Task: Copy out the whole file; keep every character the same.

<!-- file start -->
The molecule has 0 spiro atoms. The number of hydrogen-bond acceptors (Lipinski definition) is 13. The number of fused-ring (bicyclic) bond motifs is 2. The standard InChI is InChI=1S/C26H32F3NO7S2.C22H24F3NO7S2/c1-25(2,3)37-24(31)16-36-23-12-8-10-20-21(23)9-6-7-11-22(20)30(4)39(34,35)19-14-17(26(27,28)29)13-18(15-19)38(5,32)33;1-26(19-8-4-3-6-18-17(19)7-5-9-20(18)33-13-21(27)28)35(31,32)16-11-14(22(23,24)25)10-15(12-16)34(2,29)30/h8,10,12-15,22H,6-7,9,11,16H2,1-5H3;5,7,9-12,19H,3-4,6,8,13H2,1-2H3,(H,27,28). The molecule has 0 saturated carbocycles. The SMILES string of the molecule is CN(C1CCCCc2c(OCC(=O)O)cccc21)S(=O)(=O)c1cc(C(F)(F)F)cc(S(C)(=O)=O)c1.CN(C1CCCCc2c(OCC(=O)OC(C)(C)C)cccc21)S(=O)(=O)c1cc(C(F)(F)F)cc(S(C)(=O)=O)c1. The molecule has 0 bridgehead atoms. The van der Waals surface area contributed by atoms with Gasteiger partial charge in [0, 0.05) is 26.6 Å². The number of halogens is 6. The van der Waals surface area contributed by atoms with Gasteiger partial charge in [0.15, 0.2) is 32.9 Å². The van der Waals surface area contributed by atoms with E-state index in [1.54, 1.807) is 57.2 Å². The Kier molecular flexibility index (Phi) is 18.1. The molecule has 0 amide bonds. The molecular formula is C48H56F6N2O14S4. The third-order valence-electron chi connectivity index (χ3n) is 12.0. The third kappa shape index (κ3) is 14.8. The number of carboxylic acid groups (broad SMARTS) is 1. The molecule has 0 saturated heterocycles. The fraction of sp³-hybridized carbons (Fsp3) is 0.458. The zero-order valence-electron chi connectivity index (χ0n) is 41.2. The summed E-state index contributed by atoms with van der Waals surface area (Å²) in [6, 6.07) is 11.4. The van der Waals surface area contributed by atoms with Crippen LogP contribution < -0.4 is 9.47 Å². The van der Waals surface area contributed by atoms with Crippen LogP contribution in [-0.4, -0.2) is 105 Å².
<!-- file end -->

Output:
The molecule has 0 spiro atoms. The number of hydrogen-bond acceptors (Lipinski definition) is 13. The number of fused-ring (bicyclic) bond motifs is 2. The standard InChI is InChI=1S/C26H32F3NO7S2.C22H24F3NO7S2/c1-25(2,3)37-24(31)16-36-23-12-8-10-20-21(23)9-6-7-11-22(20)30(4)39(34,35)19-14-17(26(27,28)29)13-18(15-19)38(5,32)33;1-26(19-8-4-3-6-18-17(19)7-5-9-20(18)33-13-21(27)28)35(31,32)16-11-14(22(23,24)25)10-15(12-16)34(2,29)30/h8,10,12-15,22H,6-7,9,11,16H2,1-5H3;5,7,9-12,19H,3-4,6,8,13H2,1-2H3,(H,27,28). The molecule has 0 saturated carbocycles. The SMILES string of the molecule is CN(C1CCCCc2c(OCC(=O)O)cccc21)S(=O)(=O)c1cc(C(F)(F)F)cc(S(C)(=O)=O)c1.CN(C1CCCCc2c(OCC(=O)OC(C)(C)C)cccc21)S(=O)(=O)c1cc(C(F)(F)F)cc(S(C)(=O)=O)c1. The molecule has 0 bridgehead atoms. The van der Waals surface area contributed by atoms with Gasteiger partial charge in [0, 0.05) is 26.6 Å². The number of halogens is 6. The van der Waals surface area contributed by atoms with Gasteiger partial charge in [0.15, 0.2) is 32.9 Å². The van der Waals surface area contributed by atoms with E-state index in [1.54, 1.807) is 57.2 Å². The Kier molecular flexibility index (Phi) is 18.1. The molecule has 0 amide bonds. The molecular formula is C48H56F6N2O14S4. The third-order valence-electron chi connectivity index (χ3n) is 12.0. The third kappa shape index (κ3) is 14.8. The number of carboxylic acid groups (broad SMARTS) is 1. The molecule has 0 saturated heterocycles. The fraction of sp³-hybridized carbons (Fsp3) is 0.458. The zero-order valence-electron chi connectivity index (χ0n) is 41.2. The summed E-state index contributed by atoms with van der Waals surface area (Å²) in [6, 6.07) is 11.4. The van der Waals surface area contributed by atoms with Crippen LogP contribution < -0.4 is 9.47 Å². The van der Waals surface area contributed by atoms with Crippen LogP contribution in [-0.4, -0.2) is 105 Å².